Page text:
Jaw Implant

Jaw implants are FDA-approved plates inserted in front of the jawbone for jaw augmentation. The best candidates for Jaw implants are people with a weakened jaw line, or the appearance of reduced bone structure.

Consult with a doctor to determine whether you are a suitable candidate for jaw implants or other face surgery if you feel you need them.

The Procedure for Jaw Implant Surgery

Jaw implants are a cosmetic plastic surgery procedure that is normally performed in an outpatient clinic or hospital. It takes half an hour to an hour. Consult with your surgeon and anesthesiologist to decide what anesthesia will be appropriate for you. You will likely be able to return home on the same day, although you may have to stay overnight in the hospital.

Your surgeon will make an incision on either side of the lower lip, form a pocket for the implant, and insert the implant into the lower jaw.

Recovery From Jaw Implant Surgery

You may have difficulty moving your jaw for about a week, but your ability to move it will improve over the course of a few months. Your jaw will likely be black and blue. The doctor will tell you to limit your activity, adhere to a set diet, and give you guidelines for taking care of your teeth during recovery. The stitches will dissolve after a week and won’t need to be removed. The jaw will continue to swell for 48 hours after the surgery, and there may be low-level swelling for several months afterward.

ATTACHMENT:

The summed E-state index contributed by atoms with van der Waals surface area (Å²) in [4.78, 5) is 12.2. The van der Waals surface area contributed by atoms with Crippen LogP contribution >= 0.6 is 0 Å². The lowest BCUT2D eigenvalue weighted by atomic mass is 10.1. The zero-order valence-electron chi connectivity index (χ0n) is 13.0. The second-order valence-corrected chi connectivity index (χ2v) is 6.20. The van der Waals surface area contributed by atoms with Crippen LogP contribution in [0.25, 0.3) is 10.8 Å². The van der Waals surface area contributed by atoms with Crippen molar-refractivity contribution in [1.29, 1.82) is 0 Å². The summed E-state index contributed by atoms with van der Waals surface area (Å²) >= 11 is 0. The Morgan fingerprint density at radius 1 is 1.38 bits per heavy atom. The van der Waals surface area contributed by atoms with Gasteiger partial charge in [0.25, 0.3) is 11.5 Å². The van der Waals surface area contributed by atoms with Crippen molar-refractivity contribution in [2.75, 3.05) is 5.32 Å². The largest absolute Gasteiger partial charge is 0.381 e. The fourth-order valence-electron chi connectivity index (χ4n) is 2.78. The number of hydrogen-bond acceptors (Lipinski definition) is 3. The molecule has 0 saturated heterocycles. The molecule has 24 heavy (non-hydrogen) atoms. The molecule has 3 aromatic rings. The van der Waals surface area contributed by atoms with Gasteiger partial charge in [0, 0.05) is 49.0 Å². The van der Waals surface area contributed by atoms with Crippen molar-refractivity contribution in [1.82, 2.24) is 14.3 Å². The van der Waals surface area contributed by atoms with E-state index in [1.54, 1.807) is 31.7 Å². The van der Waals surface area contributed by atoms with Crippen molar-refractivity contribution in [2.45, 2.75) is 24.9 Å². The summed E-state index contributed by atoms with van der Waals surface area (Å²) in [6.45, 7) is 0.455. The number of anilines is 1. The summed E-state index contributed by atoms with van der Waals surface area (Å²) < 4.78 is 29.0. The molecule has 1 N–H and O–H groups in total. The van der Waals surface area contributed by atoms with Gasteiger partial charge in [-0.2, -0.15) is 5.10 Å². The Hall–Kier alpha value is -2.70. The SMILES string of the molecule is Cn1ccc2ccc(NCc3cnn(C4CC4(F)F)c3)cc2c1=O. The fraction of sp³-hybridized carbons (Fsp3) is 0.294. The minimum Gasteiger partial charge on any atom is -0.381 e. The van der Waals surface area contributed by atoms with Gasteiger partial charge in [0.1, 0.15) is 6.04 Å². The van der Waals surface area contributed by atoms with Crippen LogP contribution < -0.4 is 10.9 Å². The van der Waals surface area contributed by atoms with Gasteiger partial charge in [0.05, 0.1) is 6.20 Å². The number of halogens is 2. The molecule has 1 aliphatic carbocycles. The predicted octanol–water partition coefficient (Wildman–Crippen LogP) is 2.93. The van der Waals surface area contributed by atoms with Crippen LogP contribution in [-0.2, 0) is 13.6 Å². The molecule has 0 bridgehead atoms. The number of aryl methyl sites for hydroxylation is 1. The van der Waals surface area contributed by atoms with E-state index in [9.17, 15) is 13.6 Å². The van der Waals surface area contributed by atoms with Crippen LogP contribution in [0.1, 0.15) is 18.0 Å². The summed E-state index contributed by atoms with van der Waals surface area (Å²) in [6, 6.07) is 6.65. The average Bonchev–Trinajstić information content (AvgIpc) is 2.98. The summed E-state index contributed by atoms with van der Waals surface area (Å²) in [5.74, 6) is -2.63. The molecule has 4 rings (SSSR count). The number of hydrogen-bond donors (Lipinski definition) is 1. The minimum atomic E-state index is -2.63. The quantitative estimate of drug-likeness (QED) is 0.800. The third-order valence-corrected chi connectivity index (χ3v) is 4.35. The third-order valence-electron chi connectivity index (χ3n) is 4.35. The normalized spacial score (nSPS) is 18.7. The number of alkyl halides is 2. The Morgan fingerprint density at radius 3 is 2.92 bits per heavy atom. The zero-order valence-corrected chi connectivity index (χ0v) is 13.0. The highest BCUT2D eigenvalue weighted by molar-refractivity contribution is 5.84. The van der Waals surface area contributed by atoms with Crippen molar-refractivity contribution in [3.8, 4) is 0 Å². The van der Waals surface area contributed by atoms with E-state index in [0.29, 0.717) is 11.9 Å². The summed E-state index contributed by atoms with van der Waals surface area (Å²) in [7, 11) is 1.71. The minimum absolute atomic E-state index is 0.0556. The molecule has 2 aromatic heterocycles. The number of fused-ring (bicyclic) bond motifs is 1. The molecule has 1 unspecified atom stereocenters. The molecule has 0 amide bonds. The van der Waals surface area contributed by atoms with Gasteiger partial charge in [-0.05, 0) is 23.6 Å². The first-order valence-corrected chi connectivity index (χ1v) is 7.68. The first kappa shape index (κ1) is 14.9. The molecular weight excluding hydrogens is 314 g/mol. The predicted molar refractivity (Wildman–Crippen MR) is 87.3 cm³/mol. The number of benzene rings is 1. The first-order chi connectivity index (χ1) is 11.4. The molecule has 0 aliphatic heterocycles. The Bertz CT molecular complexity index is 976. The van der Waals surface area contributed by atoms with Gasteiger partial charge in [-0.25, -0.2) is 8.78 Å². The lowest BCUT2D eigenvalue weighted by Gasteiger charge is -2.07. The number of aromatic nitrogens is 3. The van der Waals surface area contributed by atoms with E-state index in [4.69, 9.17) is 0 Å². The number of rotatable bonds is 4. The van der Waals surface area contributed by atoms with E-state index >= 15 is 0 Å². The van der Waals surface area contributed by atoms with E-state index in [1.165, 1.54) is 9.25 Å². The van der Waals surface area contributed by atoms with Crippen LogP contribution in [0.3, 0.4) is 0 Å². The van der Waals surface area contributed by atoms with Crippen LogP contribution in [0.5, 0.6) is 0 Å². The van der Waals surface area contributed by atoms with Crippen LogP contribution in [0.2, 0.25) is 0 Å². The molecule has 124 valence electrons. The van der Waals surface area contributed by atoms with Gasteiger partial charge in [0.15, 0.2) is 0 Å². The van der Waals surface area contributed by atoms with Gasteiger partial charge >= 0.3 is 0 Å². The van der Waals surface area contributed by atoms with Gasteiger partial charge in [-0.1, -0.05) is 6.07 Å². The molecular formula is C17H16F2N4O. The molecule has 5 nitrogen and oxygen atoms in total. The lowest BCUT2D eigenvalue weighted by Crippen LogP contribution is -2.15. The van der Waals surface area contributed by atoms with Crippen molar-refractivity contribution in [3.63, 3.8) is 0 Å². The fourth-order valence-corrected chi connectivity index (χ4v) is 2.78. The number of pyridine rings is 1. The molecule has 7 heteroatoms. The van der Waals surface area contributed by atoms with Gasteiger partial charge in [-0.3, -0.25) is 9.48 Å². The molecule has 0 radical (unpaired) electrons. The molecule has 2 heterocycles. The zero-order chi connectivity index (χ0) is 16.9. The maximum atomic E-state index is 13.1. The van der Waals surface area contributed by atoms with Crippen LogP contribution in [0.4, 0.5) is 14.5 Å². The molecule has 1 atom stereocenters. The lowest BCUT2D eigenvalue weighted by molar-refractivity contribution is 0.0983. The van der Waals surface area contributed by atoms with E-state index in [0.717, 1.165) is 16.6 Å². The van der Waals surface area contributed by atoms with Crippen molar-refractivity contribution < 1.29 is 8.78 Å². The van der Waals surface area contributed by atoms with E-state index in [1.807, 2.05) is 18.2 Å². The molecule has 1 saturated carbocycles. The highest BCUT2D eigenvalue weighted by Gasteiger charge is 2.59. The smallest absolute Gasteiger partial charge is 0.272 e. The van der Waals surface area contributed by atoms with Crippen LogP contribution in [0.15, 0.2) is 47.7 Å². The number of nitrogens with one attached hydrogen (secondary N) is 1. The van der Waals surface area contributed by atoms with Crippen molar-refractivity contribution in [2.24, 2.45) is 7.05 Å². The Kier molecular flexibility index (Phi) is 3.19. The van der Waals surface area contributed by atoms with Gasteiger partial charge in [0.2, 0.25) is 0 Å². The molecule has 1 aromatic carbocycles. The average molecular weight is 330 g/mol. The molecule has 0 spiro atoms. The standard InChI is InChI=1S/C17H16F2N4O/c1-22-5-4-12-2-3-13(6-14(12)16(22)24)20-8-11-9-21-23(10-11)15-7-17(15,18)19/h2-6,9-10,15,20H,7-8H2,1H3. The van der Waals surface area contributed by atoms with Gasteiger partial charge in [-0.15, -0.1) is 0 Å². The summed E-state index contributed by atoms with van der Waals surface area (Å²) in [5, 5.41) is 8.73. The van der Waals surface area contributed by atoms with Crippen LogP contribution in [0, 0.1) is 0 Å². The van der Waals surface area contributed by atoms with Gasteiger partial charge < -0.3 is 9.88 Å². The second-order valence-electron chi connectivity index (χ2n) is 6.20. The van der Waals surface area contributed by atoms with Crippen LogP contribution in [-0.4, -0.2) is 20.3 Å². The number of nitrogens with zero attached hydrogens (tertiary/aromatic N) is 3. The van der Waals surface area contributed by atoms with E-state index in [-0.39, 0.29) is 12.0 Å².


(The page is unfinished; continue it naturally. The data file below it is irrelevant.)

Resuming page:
Cost of a Jaw Implant

The cost of the jaw implant procedure is made up of anesthesia fees, facility fees, and surgeon's fees. Since jaw implants are often performed during another cosmetic procedure, anesthesia and facility fees can be merged. The total fees can range from $2,000 for a single implant to $5,000 or more.

Risks of a Jaw Implant

Any surgery has risks, such as infection or reaction to anesthesia. In extreme cases, infection could mandate removal and reinsertion of the implant. Follow your surgeon’s pre- and postoperative instructions to minimize your risk of complications.

Swelling and bruising often occur and remain for a few days. There may be scarring, but that can be treated with various scar revision procedures. Bleeding can cause bruising or even a blood clot. This requires a doctor’s intervention. Nerve damage is a possible but rare complication. It may be temporary, lasting about six months.

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